Tuesday, November 28, 2006

Solipsism

Yesterday Child said that the swirls and mounds of snow outside looked "just like that White Christmas song." But then she immediately countered with, "But you've never heard that song."

I assured her that yes, I had, but she shook her head. "You've never heard ME sing it. So you've never heard it."

Isn't it interesting how very wrapped up in self, how solipsistic, kids are? I'm sure that I thought like that too when I was little: nothing existed before me, and my parents certainly had no lives outside taking care of me. Why should they? They were MY PARENTS, that was all.

Interesting to be on the other side of the coin now. Sometimes I think that everyone keeps that view--with the self as the absolute center of all--until they do become parents. Then quite suddenly there is a shift. You hold a squalling, purple-red little being, scared to death that you'll drop her or squeeze her too hard, and you realize that you are not the most important person anymore. Not even close. And I wonder if that ever shifts back. When kids leave, when they are "safe" somewhere else, with their own families, does the attention shift to self again?

It'll be a long time before I find out, and I'm happy about that.

Medieval Word of the Day: bonairness: Gentleness, mildness, courtesy.

7 comments:

Anonymous said...

I don't know first-hand, of course, but from talking with my own mum and other parents of grown children, I'd say it never really changes back. It becomes less immediate, I'm sure, because grown kids aren't there reinforcing it all the time, but I've often heard parents say "It doesn't matter how old your kids are..." and then go on to describe worrying about them or thinking of them first or whatever.

Kathy

dogfeathers said...

Much to my dismay, it doesn't seem to be shifting back. At all. And mine are 17 and 20, and big, strapping men, pretty much.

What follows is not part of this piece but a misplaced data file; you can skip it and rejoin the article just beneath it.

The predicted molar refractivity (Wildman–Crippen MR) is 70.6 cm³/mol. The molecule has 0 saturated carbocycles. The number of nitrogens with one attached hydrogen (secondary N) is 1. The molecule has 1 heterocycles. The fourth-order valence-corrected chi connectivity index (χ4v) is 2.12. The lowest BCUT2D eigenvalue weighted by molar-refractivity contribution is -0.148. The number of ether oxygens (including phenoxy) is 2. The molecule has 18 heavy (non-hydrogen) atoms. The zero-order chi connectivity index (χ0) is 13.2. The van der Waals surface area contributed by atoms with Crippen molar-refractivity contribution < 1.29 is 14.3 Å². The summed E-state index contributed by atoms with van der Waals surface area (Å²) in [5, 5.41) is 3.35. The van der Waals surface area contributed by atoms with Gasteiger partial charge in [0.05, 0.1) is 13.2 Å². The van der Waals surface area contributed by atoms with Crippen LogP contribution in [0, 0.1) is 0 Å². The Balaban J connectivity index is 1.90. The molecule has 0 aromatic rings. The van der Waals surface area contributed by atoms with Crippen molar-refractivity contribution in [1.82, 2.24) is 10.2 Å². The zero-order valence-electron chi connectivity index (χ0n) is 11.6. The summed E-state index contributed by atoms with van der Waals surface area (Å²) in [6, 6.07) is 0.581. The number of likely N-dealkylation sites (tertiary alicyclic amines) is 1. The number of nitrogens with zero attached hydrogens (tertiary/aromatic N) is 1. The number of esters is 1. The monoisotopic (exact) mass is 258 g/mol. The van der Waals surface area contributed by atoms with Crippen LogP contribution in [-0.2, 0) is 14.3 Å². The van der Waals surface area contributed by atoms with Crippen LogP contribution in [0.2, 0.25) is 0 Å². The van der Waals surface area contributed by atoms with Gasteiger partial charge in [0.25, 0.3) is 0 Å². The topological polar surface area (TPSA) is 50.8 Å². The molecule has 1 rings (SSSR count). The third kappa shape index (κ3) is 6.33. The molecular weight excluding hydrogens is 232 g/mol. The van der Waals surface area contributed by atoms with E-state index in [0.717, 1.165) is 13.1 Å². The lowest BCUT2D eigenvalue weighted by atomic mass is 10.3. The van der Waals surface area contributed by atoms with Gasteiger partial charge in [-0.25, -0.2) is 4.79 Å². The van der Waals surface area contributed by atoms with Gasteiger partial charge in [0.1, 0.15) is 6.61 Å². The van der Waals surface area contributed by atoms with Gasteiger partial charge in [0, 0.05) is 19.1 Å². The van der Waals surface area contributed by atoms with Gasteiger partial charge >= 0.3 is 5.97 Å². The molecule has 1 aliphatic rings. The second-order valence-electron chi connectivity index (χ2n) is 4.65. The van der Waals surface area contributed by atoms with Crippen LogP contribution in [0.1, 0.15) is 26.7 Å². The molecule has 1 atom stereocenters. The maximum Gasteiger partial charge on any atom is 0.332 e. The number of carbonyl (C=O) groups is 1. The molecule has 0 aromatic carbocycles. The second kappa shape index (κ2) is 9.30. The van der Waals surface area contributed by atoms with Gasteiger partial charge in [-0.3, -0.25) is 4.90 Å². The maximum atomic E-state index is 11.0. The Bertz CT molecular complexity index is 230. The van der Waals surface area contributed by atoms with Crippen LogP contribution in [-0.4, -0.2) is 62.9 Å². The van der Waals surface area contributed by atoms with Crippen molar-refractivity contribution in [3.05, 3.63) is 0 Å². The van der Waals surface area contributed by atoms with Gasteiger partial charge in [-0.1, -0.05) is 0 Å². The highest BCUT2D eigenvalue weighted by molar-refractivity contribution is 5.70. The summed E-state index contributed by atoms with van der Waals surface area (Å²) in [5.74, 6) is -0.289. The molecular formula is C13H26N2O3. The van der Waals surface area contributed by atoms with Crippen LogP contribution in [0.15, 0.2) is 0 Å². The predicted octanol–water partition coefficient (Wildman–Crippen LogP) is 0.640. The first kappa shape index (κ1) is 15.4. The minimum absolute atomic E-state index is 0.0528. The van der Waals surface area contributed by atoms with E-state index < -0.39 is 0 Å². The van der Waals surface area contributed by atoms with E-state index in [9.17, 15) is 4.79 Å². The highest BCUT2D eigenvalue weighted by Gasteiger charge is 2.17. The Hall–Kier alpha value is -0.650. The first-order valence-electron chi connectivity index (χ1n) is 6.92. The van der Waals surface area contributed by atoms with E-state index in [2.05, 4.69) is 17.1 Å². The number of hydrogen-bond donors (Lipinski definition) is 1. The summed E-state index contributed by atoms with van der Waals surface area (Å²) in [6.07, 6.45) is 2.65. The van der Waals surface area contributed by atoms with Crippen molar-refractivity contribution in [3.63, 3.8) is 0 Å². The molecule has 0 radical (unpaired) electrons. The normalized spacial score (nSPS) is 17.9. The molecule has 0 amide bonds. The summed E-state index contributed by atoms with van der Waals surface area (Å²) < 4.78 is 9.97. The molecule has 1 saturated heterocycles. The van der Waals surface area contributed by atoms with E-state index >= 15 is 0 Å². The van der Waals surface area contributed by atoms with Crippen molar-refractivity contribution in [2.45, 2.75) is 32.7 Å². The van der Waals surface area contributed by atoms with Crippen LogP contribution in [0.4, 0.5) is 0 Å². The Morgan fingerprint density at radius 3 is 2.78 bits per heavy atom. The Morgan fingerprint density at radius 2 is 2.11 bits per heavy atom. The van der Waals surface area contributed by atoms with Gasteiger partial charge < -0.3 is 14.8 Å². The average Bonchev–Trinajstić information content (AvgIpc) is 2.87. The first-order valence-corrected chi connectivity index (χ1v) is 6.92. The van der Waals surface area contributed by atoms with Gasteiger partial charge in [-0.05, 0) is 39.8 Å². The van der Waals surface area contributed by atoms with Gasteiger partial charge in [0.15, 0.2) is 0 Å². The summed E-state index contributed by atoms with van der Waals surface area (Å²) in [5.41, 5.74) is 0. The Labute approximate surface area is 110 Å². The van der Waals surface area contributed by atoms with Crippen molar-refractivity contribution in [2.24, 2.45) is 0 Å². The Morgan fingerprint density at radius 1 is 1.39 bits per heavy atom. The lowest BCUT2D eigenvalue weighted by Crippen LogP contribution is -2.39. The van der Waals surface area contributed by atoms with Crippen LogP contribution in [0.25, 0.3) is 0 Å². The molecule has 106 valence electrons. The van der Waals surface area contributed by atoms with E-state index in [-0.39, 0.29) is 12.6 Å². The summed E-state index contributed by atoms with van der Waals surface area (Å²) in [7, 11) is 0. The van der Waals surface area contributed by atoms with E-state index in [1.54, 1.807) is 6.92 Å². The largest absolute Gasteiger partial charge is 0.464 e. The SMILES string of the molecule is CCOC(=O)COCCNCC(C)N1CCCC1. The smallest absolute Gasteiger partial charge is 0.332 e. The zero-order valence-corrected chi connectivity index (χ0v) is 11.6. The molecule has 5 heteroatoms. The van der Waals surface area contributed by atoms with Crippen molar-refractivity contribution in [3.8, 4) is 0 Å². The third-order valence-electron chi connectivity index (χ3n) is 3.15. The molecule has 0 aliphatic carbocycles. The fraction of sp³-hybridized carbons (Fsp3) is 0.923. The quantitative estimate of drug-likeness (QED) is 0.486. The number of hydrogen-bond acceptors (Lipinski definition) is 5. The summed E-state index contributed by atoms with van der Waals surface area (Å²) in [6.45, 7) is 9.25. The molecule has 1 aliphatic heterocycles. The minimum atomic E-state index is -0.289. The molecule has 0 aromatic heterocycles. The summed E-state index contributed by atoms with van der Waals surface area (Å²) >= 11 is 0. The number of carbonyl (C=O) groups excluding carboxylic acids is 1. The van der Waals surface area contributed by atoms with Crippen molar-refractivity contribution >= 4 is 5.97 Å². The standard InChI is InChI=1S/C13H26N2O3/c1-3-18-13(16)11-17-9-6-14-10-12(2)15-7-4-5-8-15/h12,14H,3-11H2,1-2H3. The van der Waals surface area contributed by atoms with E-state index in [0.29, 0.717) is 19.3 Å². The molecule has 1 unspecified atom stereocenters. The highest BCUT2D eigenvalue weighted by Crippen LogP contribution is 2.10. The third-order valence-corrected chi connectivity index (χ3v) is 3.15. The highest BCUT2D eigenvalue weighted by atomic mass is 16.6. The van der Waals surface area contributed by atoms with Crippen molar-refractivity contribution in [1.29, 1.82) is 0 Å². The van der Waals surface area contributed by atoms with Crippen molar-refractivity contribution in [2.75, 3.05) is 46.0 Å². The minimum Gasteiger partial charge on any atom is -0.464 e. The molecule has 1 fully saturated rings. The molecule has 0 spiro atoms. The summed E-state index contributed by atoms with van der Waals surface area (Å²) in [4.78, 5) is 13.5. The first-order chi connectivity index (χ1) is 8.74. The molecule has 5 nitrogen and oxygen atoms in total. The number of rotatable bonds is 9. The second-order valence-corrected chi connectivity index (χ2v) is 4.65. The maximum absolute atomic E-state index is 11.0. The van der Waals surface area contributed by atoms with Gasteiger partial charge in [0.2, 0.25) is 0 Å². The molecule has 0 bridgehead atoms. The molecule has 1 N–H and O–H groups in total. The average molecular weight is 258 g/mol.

And still I am consumed by worry for them. Different issues, of course, less to do with physical safety and a lot to do with emotional well-being, finding one's niche in the world, that kind of thing.

I'm wondering if it will shift when they marry and form their own, new families. Not that I'm particularly eager to reach that milestone yet!

Cindy said...

Hi Suze!

Came across the word 'solipsism' the other day for the first time (not the notion, but the word) and it wasn't in my dictionary! I was astounded. Websters, granted, from junior high school, but still.

It's almost chilling, isn't it, the non-people we are to our kids. Normal, and likely important in some long-ago survival kind of way, but a little creepy. Little Boy is still mad at me because he wasn't invited to our wedding...(G)

I don't know if I'll ever be able to focus on myself the way I used to, but I do appreciate an hour here and there to give it the old college try...

Sara Walker Howe said...

Psst! I tagged you. *g*

So cute! So, she was better than the previous version you heard, right? *g*

Susan Adrian said...

Kathy and dogfeathers (um...that's Lorraine, right?):

{sigh} I don't know if it's good or bad that it doesn't seem to switch back. Good, I guess, in that we don't really need to be solipsistic. It's nice to care about someone more than ourselves. Hopefully somebody cares about us that way too...

Susan Adrian said...

Cindy:

It wasn't in the dictionary??? Weird.

LOL about Little Boy wanting to be at your wedding. Child is a little confused about that too.

Susan Adrian said...

Sara:

She hasn't actually sung it for me yet--it's part of the super-secret Christmas pageant/party. But from something she said I believe they're singing it in Spanish, anyway. Though I'm sure it will still be WAY better than any other version!